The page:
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Kudzu in the united states

The meaning of «kudzu in the united states»

Kudzu is an invasive plant species in the United States, introduced from Asia with devastating environmental consequences,[1] earning it the nickname "the vine that ate the South". It has been spreading rapidly in the Southern United States, "easily outpacing the use of herbicide, spraying, and mowing, as well increasing the costs of these controls by $6 million annually".[2] Estimates of the vine's spread vary, from the United States Forest Service's 2015 estimate of 2,500 acres (1,000 ha; 10 km2) per year[3] to the Department of Agriculture's estimate of as much as 150,000 acres (61,000 ha; 610 km2) annually.[4]

Kudzu is a perennial vine native to Asia, primarily subtropical and temperate regions of China, Japan, and Korea,[5][6] with trifoliate leaves composed of three leaflets.[7][8] Five species in the genus Pueraria (P. montana, P. lobata, P. edulis, P. phaseoloides and P. thomsoni) are closely related and kudzu populations in the United States seem to have ancestry from more than one of the species.[9][10] Each leaflet is large and ovate with two to three lobes each and hair on the underside.[7][11] The leaves have the ability to fix atmospheric nitrogen, which can supply up to 95% of leaf nitrogen to the plant in poor soils.[7] Along the vines are nodes, points at which stems or tendrils can propagate to increase support and attach to structures.[7] As a twining vine, kudzu uses stems or tendrils that can extend from any node on the vine to attach to and climb most surfaces.[5][7][12] In addition, the nodes of the kudzu vine have the ability to root when exposed to soil, further anchoring the vine to the ground.[5][7] The roots are tuberous and are high in starch and water content, and the twining of the plant allows for less carbon concentration in the construction of woody stems and greater concentration in roots, which aids root growth.[7] The roots can account for up to 40% of total plant biomass.[5]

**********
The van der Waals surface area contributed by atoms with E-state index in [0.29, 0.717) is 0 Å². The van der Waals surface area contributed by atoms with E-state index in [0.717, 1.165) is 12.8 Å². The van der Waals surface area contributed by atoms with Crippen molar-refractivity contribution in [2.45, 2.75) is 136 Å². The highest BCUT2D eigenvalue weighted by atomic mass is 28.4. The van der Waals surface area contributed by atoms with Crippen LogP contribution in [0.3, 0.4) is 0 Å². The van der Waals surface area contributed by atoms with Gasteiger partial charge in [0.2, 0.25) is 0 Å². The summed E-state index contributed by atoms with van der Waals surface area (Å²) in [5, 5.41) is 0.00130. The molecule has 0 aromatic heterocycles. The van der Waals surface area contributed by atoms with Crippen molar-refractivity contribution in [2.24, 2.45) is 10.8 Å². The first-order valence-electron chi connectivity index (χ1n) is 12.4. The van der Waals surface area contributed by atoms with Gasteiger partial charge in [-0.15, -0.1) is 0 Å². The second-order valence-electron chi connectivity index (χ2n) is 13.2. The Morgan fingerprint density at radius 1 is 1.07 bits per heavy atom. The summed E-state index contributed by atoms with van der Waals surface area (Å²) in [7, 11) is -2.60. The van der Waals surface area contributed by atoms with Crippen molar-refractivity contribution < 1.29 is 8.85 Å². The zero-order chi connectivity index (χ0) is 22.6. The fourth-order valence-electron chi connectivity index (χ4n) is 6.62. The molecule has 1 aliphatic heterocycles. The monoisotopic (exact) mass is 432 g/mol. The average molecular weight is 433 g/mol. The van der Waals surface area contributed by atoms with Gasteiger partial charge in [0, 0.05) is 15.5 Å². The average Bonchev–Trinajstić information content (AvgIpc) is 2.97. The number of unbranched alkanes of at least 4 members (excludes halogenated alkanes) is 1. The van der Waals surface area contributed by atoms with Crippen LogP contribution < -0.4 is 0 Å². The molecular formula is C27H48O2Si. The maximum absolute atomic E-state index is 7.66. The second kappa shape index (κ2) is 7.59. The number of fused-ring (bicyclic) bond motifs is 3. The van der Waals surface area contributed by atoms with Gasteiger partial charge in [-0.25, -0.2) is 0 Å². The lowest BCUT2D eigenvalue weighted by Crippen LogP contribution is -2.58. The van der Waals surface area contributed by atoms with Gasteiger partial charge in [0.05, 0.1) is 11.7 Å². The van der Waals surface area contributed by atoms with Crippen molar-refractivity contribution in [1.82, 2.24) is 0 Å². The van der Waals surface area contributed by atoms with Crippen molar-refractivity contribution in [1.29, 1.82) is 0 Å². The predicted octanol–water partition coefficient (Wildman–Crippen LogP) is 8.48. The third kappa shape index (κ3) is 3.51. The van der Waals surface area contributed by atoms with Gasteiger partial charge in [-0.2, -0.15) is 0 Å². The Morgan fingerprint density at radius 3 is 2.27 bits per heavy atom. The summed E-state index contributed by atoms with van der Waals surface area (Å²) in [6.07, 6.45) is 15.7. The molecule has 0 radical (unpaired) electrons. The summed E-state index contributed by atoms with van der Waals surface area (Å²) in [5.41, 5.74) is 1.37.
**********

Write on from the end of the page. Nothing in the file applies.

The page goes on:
Kudzu's primary method of reproduction is asexual vegetative spread (cloning) which is aided by the ability to root wherever a stem is exposed to soil.[7] For sexual reproduction, kudzu is entirely dependent on pollinators.[7]

Although kudzu prefers forest regrowth and edge habitats with high sun exposure, the plant can survive in full sun or partial shade.[5][7] These attributes of kudzu made it attractive as an ornamental plant for shading porches in the southeastern United States, but they facilitated the growth of kudzu as it became a "structural parasite" of the South,[7] enveloping entire structures when untreated[11] and often referred to as "the vine that ate the South".[13]

The word "kudzu" comes from the Japanese word for the plant, 葛, or kuzu.

Kudzu is believed to have originated in Japan, where the ecosystem (primarily the tendency of kudzu to experience above-ground die-back over winter) kept the vine from becoming a nuisance,[14] and it is thought to have been introduced to China[11] and likely Korea.

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